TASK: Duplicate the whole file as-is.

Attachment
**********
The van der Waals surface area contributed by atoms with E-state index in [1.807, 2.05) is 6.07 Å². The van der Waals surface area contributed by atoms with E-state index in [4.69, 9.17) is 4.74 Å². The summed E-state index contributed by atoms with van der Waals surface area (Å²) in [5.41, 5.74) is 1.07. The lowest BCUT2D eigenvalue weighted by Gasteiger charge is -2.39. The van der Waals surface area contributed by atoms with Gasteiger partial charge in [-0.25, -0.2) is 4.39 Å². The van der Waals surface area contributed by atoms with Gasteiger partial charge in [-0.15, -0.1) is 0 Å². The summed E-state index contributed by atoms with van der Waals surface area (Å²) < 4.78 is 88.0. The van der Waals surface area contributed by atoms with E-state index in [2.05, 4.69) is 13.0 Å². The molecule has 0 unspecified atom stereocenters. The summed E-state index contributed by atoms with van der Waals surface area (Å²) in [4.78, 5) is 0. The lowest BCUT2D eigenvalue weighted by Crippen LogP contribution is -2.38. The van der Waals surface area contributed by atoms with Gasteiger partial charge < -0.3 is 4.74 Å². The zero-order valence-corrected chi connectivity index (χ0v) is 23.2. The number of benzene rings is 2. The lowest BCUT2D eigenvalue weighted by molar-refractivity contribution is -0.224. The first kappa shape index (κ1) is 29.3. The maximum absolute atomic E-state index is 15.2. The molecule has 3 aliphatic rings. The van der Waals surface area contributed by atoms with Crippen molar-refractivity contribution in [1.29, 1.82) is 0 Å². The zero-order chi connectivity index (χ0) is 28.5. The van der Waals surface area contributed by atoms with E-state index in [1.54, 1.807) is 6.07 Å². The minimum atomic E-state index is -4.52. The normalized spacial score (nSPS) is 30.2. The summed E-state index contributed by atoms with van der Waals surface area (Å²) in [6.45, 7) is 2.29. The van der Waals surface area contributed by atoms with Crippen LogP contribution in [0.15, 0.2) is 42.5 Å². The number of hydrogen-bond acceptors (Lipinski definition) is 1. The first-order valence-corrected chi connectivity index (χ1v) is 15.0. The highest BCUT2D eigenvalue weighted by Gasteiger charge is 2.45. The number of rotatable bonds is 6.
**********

The van der Waals surface area contributed by atoms with E-state index in [1.807, 2.05) is 6.07 Å². The van der Waals surface area contributed by atoms with E-state index in [4.69, 9.17) is 4.74 Å². The summed E-state index contributed by atoms with van der Waals surface area (Å²) in [5.41, 5.74) is 1.07. The lowest BCUT2D eigenvalue weighted by Gasteiger charge is -2.39. The van der Waals surface area contributed by atoms with Gasteiger partial charge in [-0.25, -0.2) is 4.39 Å². The van der Waals surface area contributed by atoms with Gasteiger partial charge in [-0.15, -0.1) is 0 Å². The summed E-state index contributed by atoms with van der Waals surface area (Å²) < 4.78 is 88.0. The van der Waals surface area contributed by atoms with E-state index in [2.05, 4.69) is 13.0 Å². The molecule has 0 unspecified atom stereocenters. The summed E-state index contributed by atoms with van der Waals surface area (Å²) in [4.78, 5) is 0. The lowest BCUT2D eigenvalue weighted by Crippen LogP contribution is -2.38. The van der Waals surface area contributed by atoms with Gasteiger partial charge < -0.3 is 4.74 Å². The zero-order valence-corrected chi connectivity index (χ0v) is 23.2. The number of benzene rings is 2. The lowest BCUT2D eigenvalue weighted by molar-refractivity contribution is -0.224. The first kappa shape index (κ1) is 29.3. The maximum absolute atomic E-state index is 15.2. The molecule has 3 aliphatic rings. The van der Waals surface area contributed by atoms with Crippen molar-refractivity contribution in [1.29, 1.82) is 0 Å². The zero-order chi connectivity index (χ0) is 28.5. The van der Waals surface area contributed by atoms with E-state index in [1.54, 1.807) is 6.07 Å². The minimum atomic E-state index is -4.52. The normalized spacial score (nSPS) is 30.2. The summed E-state index contributed by atoms with van der Waals surface area (Å²) in [6.45, 7) is 2.29. The van der Waals surface area contributed by atoms with Crippen LogP contribution in [0.15, 0.2) is 42.5 Å². The number of hydrogen-bond acceptors (Lipinski definition) is 1. The first-order valence-corrected chi connectivity index (χ1v) is 15.0. The highest BCUT2D eigenvalue weighted by Gasteiger charge is 2.45. The number of rotatable bonds is 6.